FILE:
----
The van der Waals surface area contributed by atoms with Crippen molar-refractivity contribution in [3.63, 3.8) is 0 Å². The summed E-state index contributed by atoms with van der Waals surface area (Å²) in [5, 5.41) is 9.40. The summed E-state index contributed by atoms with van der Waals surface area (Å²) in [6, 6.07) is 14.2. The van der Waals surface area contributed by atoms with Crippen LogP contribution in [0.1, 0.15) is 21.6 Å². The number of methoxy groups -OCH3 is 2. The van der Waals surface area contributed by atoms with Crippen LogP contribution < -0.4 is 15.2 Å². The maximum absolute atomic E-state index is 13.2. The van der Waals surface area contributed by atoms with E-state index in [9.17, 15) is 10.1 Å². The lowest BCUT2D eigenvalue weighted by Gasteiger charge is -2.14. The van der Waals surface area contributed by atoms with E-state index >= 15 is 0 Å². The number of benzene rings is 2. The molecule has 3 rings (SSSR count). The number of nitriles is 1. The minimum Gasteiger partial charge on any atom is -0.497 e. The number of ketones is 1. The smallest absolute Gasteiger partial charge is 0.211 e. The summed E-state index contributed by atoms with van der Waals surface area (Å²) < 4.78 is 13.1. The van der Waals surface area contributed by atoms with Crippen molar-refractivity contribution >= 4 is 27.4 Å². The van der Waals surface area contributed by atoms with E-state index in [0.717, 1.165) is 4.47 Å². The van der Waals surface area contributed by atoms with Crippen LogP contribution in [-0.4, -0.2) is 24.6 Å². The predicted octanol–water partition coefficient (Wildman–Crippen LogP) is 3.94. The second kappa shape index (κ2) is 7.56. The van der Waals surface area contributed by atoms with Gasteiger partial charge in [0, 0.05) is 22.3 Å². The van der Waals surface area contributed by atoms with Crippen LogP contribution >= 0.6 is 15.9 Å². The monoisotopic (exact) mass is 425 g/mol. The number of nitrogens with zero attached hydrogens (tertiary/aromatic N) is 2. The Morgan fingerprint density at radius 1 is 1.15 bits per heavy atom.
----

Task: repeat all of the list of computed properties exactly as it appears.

The van der Waals surface area contributed by atoms with Crippen molar-refractivity contribution in [3.63, 3.8) is 0 Å². The summed E-state index contributed by atoms with van der Waals surface area (Å²) in [5, 5.41) is 9.40. The summed E-state index contributed by atoms with van der Waals surface area (Å²) in [6, 6.07) is 14.2. The van der Waals surface area contributed by atoms with Crippen LogP contribution in [0.1, 0.15) is 21.6 Å². The number of methoxy groups -OCH3 is 2. The van der Waals surface area contributed by atoms with Crippen LogP contribution < -0.4 is 15.2 Å². The maximum absolute atomic E-state index is 13.2. The van der Waals surface area contributed by atoms with E-state index in [9.17, 15) is 10.1 Å². The lowest BCUT2D eigenvalue weighted by Gasteiger charge is -2.14. The van der Waals surface area contributed by atoms with E-state index >= 15 is 0 Å². The number of benzene rings is 2. The molecule has 3 rings (SSSR count). The number of nitriles is 1. The minimum Gasteiger partial charge on any atom is -0.497 e. The number of ketones is 1. The smallest absolute Gasteiger partial charge is 0.211 e. The summed E-state index contributed by atoms with van der Waals surface area (Å²) < 4.78 is 13.1. The van der Waals surface area contributed by atoms with Crippen molar-refractivity contribution >= 4 is 27.4 Å². The van der Waals surface area contributed by atoms with E-state index in [0.717, 1.165) is 4.47 Å². The van der Waals surface area contributed by atoms with Crippen LogP contribution in [-0.4, -0.2) is 24.6 Å². The predicted octanol–water partition coefficient (Wildman–Crippen LogP) is 3.94. The second kappa shape index (κ2) is 7.56. The van der Waals surface area contributed by atoms with Gasteiger partial charge in [0, 0.05) is 22.3 Å². The van der Waals surface area contributed by atoms with Crippen LogP contribution >= 0.6 is 15.9 Å². The monoisotopic (exact) mass is 425 g/mol. The number of nitrogens with zero attached hydrogens (tertiary/aromatic N) is 2. The Morgan fingerprint density at radius 1 is 1.15 bits per heavy atom.